Public Employee Unions Vow to Kill the California Financial Transparency Act

Unions say informing voters sets “a bad precedent,” provides “superfluous information” and “convolutes issues”
Thursday, April 7, 2016

California has over $250 billion in debt and unfunded liabilities, most of which is state public employee pension costs.

That's why public employee unions are working to kill SB 1251 (Moorlach), which establishes the California Financial Transparency Act and requires the state’s financial data to be printed in the voter information pamphlet.

Opposition letters from unions have been pouring in, claiming this is “superfluous information” that “convolutes issues” and creates “unnecessary confusion for voters,” and that providing such information “sets a bad policy precedent.”

What the unions really are saying is they don’t want voters knowing just how badly union control in Sacramento has run the state into debt.  Here is the data proposed to be printed in the state voter information pamphlet:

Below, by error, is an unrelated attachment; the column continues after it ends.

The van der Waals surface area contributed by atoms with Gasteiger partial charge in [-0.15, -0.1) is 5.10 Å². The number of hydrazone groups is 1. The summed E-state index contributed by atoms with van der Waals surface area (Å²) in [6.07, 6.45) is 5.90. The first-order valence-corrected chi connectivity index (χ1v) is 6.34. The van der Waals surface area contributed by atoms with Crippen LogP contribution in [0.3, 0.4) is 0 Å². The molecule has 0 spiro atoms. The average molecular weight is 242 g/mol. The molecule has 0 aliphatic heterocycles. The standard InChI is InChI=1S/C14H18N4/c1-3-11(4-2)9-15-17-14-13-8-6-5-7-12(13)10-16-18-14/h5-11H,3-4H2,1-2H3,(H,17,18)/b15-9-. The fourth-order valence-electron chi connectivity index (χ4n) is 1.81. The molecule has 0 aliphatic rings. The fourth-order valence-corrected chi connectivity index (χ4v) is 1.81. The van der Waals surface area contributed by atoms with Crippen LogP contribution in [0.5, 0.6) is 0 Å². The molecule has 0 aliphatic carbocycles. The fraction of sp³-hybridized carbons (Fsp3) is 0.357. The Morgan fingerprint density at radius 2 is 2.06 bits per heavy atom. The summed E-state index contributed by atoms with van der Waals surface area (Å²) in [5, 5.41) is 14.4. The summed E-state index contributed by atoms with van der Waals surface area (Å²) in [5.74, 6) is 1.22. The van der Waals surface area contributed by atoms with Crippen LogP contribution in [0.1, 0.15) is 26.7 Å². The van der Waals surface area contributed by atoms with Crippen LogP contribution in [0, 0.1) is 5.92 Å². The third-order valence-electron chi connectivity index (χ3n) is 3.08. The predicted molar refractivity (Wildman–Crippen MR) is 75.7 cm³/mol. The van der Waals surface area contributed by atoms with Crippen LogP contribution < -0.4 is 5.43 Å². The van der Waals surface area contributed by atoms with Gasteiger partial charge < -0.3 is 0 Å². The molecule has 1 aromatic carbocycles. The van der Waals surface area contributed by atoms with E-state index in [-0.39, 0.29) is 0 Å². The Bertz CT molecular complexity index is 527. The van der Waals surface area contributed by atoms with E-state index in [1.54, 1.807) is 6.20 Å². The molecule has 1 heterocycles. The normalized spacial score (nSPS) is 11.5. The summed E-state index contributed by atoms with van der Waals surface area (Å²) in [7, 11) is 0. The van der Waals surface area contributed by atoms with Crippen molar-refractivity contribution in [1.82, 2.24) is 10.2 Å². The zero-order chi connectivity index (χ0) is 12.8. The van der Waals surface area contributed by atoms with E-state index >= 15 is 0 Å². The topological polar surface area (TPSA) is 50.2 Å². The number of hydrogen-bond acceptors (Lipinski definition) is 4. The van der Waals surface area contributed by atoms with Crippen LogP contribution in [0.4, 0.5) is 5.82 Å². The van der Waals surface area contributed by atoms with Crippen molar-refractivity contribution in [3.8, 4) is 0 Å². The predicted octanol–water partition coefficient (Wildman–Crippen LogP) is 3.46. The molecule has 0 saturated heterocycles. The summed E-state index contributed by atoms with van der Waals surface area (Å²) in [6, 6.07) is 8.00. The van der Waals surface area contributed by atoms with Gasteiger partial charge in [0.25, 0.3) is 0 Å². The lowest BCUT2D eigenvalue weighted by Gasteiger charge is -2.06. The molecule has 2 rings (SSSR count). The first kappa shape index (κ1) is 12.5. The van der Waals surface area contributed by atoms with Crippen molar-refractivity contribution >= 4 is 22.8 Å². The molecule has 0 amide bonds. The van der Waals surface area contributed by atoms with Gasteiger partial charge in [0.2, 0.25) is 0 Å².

State Budget Fiscal Year 2014-15                                                                        

Revenue                                     $  246.8 billion     (CAFR)

Expenditures                                  271.3 billion     (CAFR)

Unrestricted net assets/deficit     (-169.0 billion)    (CAFR)

Current State Debts

Unfunded pension liabilities        $ 180.0 billion     (CalPERS,  CAFR,  UC)

Unfunded retiree medical                 74.2 billion     (CAFR)
benefit liabilities

Infrastructure deficit                         77.0 billion     (DOF)

Outstanding bond debt                    82.0 billion     (CAFR)

 


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